Lehr Inc., a Los Angeles company with its national sales and marketing office in Oshkosh, has made a few waves in the marine industry with outboards that can run on a propane canister used on a camp stove.

The outboard engine was invented in Wisconsin in the early 1900s, and it still has strong ties to the state through boating, Mercury Marine and the Evinrude brand based in Sturtevant.

Lehr says it has sold about 10,000 engines, a drop in the bucket compared with Fond du Lac-based Mercury Marine Inc., but the start-up company has gained sales through large retailers such as West Marine and Cabela's.

Now in its third year of making outboards, Lehr has won awards and accolades from Popular Science and Popular Mechanics magazines, the U.S. Environmental Protection Agency and the National Marine Manufacturers Association.

The small engines, up to 15 horsepower in size, operate on any propane bottle, including the popular tanks used with grills and garage heaters.

The engines eliminate the need to carry gasoline on your boat, and Lehr claims they produce fewer pollutants than a gasoline-powered outboard.

Water can't get into a sealed, pressurized propane tank, and that could be helpful for boaters who have struggled to keep moisture from seeping into their gasoline fuel system and causing engine failure.

"We sell our engines on the basis that gasoline isn't reliable," said John Davids, Lehr's Midwest regional manager and a former Mercury Marine executive.

The company also says two of its engines have the industry's first internal battery that weighs less than two pounds, eliminating the extra weight and clutter of having a separate, much heavier battery in the boat.

Many baby boomers, sometimes dealing with a touch of arthritis, prefer an electric starter than a pull rope to fire up their outboard, Davids said.

Environmental concerns

Lehr Inc. is the creation of Bernardo Herzer, a former ship captain who once mapped environmental damage in the North Sea and was troubled by the impact of gasoline spillage on the environment.

The company started in 2007 by making propane-powered lawn-and-garden equipment, including a string trimmer that was sold under the Craftsman brand at Sears Roebuck & Co. stores.

Lehr was in that business a few years and then sold the licensing to Fiskars Corp., a Finnish manufacturer that owns Fiskars Brands Inc., based in Madison.

In 2011, Fiskars voluntarily recalled more than 2,000 propane-powered string trimmers when it was learned that engine vibration could cause wear on the fuel line and result in a fuel leak. Not long after that, Fiskars dropped its propane-powered products.

Lehr is preparing to relaunch the lawn-and-garden equipment business under its name. Meanwhile, the company remains focused on outboard engines, including a 25-horsepower model that's coming later this year.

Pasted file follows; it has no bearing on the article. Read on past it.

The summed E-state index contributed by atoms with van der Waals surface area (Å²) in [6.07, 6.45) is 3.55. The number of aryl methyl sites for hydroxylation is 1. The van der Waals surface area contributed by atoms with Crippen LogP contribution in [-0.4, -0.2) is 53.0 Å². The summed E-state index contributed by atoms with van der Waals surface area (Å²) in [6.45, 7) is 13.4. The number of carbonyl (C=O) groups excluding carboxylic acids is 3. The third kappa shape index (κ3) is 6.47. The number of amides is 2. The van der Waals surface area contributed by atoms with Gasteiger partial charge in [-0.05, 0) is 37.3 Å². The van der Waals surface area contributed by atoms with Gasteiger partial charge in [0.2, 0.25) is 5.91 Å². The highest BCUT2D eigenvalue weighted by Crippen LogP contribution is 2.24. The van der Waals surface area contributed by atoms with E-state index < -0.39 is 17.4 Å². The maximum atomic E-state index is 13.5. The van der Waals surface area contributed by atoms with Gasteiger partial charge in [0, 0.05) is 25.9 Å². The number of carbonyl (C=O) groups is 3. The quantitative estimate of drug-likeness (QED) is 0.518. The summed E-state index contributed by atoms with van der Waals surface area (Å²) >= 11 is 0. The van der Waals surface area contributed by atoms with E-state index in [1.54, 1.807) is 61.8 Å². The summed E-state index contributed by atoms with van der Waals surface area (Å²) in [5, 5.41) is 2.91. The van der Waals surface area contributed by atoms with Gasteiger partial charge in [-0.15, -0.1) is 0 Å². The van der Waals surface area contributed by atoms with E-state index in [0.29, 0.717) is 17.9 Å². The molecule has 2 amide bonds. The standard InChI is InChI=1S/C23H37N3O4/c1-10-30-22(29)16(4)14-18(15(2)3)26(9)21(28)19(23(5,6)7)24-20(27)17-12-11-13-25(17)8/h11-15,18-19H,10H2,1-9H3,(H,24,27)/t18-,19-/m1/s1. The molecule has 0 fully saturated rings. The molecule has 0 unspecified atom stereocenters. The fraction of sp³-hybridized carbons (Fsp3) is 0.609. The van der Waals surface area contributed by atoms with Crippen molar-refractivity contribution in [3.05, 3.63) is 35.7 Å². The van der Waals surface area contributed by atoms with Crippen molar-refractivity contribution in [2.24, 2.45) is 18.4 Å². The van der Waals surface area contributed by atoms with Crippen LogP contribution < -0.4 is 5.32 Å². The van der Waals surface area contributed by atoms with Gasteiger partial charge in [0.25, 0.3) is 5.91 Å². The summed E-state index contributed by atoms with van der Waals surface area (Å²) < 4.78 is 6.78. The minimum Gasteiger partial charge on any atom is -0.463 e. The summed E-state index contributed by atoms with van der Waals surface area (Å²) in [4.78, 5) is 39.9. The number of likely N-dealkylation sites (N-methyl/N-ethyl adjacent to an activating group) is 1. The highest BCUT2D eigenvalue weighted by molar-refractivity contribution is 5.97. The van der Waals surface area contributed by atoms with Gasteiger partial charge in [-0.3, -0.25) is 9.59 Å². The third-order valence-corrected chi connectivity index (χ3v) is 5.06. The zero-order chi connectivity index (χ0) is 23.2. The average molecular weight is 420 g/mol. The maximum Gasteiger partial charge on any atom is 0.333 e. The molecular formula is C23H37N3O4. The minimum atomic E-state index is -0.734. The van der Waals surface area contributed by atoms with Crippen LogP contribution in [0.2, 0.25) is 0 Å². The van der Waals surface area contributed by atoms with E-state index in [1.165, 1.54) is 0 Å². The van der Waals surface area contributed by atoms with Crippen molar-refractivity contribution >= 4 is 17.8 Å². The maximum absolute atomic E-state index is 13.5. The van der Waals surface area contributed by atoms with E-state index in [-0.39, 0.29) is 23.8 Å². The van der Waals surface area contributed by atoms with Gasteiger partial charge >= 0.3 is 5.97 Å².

Lehr envisions a day when a pontoon boat would use propane to power the engine, lights, barbecue grill, refrigerator and bug zapper. These boats could be the ideal platform because they're large enough to support a built-in propane tank that holds a lot of fuel.

Pontoons are the fastest-growing segment of boating. Lehr has fielded requests from pontoon boat builders interested in offering the fuel as an option in their lineup, said Jack Malone, vice president of sales.

One of Lehr's challenges is persuading boat builders to use its engines, especially since Brunswick Corp., the nation's largest boat manufacturer, owns Mercury Marine. Still, there are independent boat builders who don't have an allegiance to any one engine brand.

"Boat builders are looking for environmentally friendly alternatives. I wouldn't rule out the possibility of our engines being on anybody's boats," Malone said.

NuCanoe Inc. offers a Lehr outboard on one of its kayaks, which are made in Oostburg.

The 2.5-horsepower motor, which weighs about 35 pounds, can power a roto-molded plastic kayak for a few hours using a small propane canister, according to Bellingham, Wash.-based NuCanoe.

"For someone who wants to use a motor, it's a very good option," NuCanoe President Blake Young said.

Noisier than gas engines

BoatUS Foundation, funded by Boat Owners Association of the United States, tested Lehr propane outboards and compared them with similar-size electric and gasoline engines.

"The Lehr is about as close to a traditional outboard as you can get, but without the hassles of choking the motor, mixing fuel, and pouring gas," said Ted Sensenbrenner, BoatUS Foundation's assistant director for boating safety.

"The small Lehr (2.5 horsepower) was the noisiest engine we used and vibrated more than the other outboards, but it also drove the boats faster than the same size Mercury. The larger Lehr, which our drivers preferred, was much quieter than the 2.5-horsepower engine but still noisier than its gasoline counterpart," the foundation wrote.

Lehr says its engines are about 85% similar to other four-stroke outboards on the market, except for the fuel system.

The engines are designed in Los Angeles and made in China. Some boaters, in online forums, have complained about the quality and reliability of Lehr engines.

But the engines are manufactured in a plant less than 100 miles from a Mercury Marine plant in China, according to Davids, and Lehr manages the production and quality control.